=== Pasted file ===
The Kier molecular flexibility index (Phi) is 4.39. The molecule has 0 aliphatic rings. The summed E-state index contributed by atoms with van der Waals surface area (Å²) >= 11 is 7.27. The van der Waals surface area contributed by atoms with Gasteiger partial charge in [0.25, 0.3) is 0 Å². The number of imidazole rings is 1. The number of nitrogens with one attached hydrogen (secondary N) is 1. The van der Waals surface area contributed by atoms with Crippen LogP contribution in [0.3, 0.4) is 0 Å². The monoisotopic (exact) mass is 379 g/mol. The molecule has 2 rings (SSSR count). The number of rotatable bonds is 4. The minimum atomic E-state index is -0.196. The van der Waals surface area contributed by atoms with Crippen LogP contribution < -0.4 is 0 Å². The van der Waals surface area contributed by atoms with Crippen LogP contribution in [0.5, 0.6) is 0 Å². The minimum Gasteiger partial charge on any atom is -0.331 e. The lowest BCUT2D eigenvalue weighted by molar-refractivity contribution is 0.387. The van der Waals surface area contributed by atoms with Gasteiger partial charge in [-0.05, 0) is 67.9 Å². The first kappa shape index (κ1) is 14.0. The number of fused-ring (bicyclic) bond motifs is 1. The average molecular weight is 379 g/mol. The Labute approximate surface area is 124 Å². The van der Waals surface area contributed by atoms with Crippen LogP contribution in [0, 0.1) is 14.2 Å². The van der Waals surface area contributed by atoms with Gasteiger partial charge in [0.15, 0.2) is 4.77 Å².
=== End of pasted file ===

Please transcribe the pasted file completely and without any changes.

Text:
The Kier molecular flexibility index (Phi) is 4.39. The molecule has 0 aliphatic rings. The summed E-state index contributed by atoms with van der Waals surface area (Å²) >= 11 is 7.27. The van der Waals surface area contributed by atoms with Gasteiger partial charge in [0.25, 0.3) is 0 Å². The number of imidazole rings is 1. The number of nitrogens with one attached hydrogen (secondary N) is 1. The van der Waals surface area contributed by atoms with Crippen LogP contribution in [0.3, 0.4) is 0 Å². The monoisotopic (exact) mass is 379 g/mol. The molecule has 2 rings (SSSR count). The number of rotatable bonds is 4. The minimum atomic E-state index is -0.196. The van der Waals surface area contributed by atoms with Crippen LogP contribution < -0.4 is 0 Å². The van der Waals surface area contributed by atoms with Crippen LogP contribution in [0.5, 0.6) is 0 Å². The minimum Gasteiger partial charge on any atom is -0.331 e. The lowest BCUT2D eigenvalue weighted by molar-refractivity contribution is 0.387. The van der Waals surface area contributed by atoms with Gasteiger partial charge in [-0.05, 0) is 67.9 Å². The first kappa shape index (κ1) is 14.0. The number of fused-ring (bicyclic) bond motifs is 1. The average molecular weight is 379 g/mol. The Labute approximate surface area is 124 Å². The van der Waals surface area contributed by atoms with Crippen LogP contribution in [0, 0.1) is 14.2 Å². The van der Waals surface area contributed by atoms with Gasteiger partial charge in [0.15, 0.2) is 4.77 Å².